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Sugar Ray Leonard

Ringside Politics

Because of the existence of two prominent worldwide boxing organizations, a subsequent bout between Leonard and another world welterweight champion, Pipino Cuevo, was anticipated. Cuevo at that time was the sanctioned champion of the World Boxing Association (WBA), and representatives for the two fighters went into negotiations almost immediately. As talks convened to schedule a two-way championship fight, WBA officials inexplicably refused to sanction the bout what-soever—even the notion of a non-title bout between the two title holders was diffused, for reasons never stated.

When negotiations for the Cuevo fight stalled, an interim bout was scheduled, pitting Leonard against Davey "Boy" Green of Britain. The fight nearly ended in tragedy when Leonard in the fourth round dealt a KO punch that dropped Green onto the mat where he remained motionless for many seconds. Green regained consciousness after some minutes and left the ring with assistance.

As an alternative to the Cuevo fight, a contest was set for June 20, 1980, in Montreal, between Leonard and a prominent Panamanian fighter, Roberto Duran. Duran's reputation as a vicious street fighter was well founded. He had boxed in amateur matches since the age of ten and had entered professional competition at age seventeen. Originally classified as a lightweight, Duran lacked the self-discipline to maintain the weight requirement and was forced to fight against men much larger than him in stature. Duran was notorious for his wild, aggressive, and animal-like boxing style by which he cornered his opponents into serious jeopardy, forcing them against the ropes with no chance for escape.

In preparation for the bout with Duran, Leonard went into training at his personal facility in New Carrolton, Maryland. Bookmakers set odds at 9-5 in favor of Leonard, but fate was to side with the underdog. Duran pummeled Leonard, winning the fight by a unanimous decision and taking the world welterweight title in the process. The loss was the first of Leonard's professional career.

The Leonard camp pressed Duran representatives for a rematch, and a second meeting was set for the New Orleans Superdome on November 25. Bookmakers were more cautious for the second encounter, laying odds at 3-2, albeit still in Leonard's favor.

Leonard appeared for the rematch dressed in black trunks and shoes, in a stark and pointed contrast from the signature white outfits that he habitually wore. As the match got underway, Leonard assumed a menacing posture. It was a rare attitude for Leonard—he mimicked Duran's own aggressive boxing style and used it against him, besting Duran at his own game. In a surprise conclusion, Duran threw in the towel. Ceding the fight in the eighth round, he begged, "No more," and Leonard was proclaimed welterweight champion for the second time.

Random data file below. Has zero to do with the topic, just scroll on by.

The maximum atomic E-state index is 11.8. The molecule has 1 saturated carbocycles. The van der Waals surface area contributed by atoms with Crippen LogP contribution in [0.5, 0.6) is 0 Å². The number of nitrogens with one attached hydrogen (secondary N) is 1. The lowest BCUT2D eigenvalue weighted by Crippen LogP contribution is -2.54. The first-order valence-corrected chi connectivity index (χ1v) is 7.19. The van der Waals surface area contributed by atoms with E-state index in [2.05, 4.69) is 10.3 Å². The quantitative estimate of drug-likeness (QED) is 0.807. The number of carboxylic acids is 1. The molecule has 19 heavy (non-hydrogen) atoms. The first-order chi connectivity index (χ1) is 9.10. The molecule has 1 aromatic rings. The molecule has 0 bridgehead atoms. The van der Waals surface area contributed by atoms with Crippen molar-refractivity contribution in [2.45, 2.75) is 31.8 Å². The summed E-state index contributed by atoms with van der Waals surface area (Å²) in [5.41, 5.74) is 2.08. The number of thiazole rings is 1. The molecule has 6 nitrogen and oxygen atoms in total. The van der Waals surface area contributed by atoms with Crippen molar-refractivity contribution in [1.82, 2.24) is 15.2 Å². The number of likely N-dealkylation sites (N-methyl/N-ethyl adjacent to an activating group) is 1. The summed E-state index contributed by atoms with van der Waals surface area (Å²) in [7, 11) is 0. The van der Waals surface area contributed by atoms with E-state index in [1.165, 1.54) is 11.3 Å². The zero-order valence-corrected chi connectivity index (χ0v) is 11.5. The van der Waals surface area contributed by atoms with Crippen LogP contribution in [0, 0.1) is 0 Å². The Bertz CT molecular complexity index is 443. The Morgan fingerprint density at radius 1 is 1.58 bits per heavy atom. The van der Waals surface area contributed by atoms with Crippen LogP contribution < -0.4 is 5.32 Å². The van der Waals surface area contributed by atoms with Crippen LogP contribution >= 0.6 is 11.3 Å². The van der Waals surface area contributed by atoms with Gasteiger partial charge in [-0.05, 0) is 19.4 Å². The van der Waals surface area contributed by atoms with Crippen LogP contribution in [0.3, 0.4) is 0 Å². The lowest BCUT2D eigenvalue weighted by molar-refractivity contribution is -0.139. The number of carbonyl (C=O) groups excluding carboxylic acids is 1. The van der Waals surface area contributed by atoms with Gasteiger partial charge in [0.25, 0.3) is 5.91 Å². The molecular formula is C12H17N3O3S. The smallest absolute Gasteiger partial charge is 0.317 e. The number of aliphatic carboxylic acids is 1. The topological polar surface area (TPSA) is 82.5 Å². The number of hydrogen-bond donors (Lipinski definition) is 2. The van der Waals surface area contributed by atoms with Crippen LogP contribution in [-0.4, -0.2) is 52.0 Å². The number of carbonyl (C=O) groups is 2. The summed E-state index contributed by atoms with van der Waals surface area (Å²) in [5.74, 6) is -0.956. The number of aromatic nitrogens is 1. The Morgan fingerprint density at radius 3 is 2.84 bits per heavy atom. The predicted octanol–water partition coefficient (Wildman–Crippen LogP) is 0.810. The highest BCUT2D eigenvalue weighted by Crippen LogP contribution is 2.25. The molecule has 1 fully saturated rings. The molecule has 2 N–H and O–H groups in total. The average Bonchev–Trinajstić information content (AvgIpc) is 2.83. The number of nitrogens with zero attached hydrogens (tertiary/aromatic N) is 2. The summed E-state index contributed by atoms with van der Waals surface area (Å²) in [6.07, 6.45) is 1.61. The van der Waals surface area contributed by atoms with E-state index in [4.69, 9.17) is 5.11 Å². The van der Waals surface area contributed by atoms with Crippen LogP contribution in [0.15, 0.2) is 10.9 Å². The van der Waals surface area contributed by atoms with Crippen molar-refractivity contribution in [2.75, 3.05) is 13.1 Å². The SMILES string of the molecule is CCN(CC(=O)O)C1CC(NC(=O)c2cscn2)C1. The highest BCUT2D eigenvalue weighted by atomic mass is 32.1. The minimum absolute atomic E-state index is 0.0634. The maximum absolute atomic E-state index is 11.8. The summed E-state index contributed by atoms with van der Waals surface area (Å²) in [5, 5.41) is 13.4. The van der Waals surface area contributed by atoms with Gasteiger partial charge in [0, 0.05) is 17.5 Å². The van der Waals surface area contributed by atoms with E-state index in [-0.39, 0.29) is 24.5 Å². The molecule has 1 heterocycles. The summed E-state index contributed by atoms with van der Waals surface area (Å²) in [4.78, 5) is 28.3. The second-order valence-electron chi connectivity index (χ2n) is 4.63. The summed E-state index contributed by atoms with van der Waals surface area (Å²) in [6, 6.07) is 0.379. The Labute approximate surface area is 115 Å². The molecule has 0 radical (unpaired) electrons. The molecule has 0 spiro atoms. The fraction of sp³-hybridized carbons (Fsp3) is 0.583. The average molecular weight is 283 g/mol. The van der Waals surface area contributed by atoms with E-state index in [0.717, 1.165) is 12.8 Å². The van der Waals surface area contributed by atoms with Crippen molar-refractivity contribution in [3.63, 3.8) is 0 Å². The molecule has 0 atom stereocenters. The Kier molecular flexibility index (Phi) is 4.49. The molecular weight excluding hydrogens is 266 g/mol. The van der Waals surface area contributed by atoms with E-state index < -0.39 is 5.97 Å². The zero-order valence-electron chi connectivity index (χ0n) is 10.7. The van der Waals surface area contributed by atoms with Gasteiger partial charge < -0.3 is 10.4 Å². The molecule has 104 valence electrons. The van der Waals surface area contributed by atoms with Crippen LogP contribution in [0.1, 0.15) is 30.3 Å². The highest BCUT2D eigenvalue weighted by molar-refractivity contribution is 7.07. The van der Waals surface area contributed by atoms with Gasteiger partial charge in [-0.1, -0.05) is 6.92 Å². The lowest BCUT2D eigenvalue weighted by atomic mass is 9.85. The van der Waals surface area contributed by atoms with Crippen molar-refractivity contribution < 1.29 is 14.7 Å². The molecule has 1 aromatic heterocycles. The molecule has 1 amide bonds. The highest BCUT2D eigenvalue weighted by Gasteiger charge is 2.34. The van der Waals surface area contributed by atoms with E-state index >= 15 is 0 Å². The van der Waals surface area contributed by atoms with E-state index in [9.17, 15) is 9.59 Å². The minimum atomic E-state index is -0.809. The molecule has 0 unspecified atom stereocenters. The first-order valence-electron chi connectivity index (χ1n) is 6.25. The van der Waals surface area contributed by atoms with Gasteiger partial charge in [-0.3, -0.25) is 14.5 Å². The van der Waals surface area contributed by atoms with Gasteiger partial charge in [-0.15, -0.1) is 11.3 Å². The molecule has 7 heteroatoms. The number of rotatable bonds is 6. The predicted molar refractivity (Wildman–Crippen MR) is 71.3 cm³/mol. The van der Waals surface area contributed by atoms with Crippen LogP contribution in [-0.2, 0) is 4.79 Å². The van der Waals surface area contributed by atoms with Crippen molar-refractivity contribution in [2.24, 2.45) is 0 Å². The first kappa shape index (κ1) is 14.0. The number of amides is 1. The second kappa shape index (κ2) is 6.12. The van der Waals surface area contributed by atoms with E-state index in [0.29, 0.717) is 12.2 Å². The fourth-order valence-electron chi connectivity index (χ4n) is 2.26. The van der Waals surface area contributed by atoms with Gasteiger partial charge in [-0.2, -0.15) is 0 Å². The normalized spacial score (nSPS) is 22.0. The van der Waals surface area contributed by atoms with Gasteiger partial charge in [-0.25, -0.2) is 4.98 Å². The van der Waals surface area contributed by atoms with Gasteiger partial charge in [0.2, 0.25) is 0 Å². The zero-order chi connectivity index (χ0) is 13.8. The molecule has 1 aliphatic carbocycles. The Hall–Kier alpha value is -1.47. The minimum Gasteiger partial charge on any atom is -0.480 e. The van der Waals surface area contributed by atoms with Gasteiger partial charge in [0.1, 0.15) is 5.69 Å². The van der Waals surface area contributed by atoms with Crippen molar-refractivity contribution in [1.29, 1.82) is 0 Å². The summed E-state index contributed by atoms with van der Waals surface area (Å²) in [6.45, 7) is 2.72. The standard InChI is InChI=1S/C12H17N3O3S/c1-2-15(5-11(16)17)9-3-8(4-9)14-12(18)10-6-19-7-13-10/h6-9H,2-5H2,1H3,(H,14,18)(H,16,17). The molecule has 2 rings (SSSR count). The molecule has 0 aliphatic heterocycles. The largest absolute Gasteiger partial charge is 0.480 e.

Duran returned to his native Panama in disgrace, with no explanation for his apparent cowardice. The fight was Duran's final appearance in the ring. He was ordered by the WBC to pay a $7,500 fine for failing to perform in compliance with council standards. No further explanation was ever given for the curious fight.

Where Is He Now?

Leonard's later attempts to recapture the titles were vainglorious but served as a testament to his love of the sport and to his indefatigable spirit. In 1989, a rematch with Hearns ended in a draw. Two years later, in February 1991 at age thirty-five, Leonard challenged WBC junior middleweight champion Terry Norris to a title bout. After losing to Norris, Leonard announced his retirement for the third time.

In Atlantic City on March 1, 1997, lured by the agony of defeat, Leonard endured a final, ill-fated comeback. In a title challenge bout, against Hector "Macho" Camacho for the middleweight championship of the International Boxing Council (IBC, formerly WBC), Leonard was bested by TKO in the fifth round of the contest.

Leonard was inducted into the Boxing Hall of Fame on June 15, 1997. In 2001 he embarked on a venture as a television-based impresario, with the establishment of Sugar Ray Leonard Boxing, Incorporated.

Leonard's personal life upended in 1990 when his marriage to Wilkinson ended in divorce after ten years and two children. At that time he moved to a house in Pacific Palisades. On August 20, 1993, he married model Bernadette Robi.

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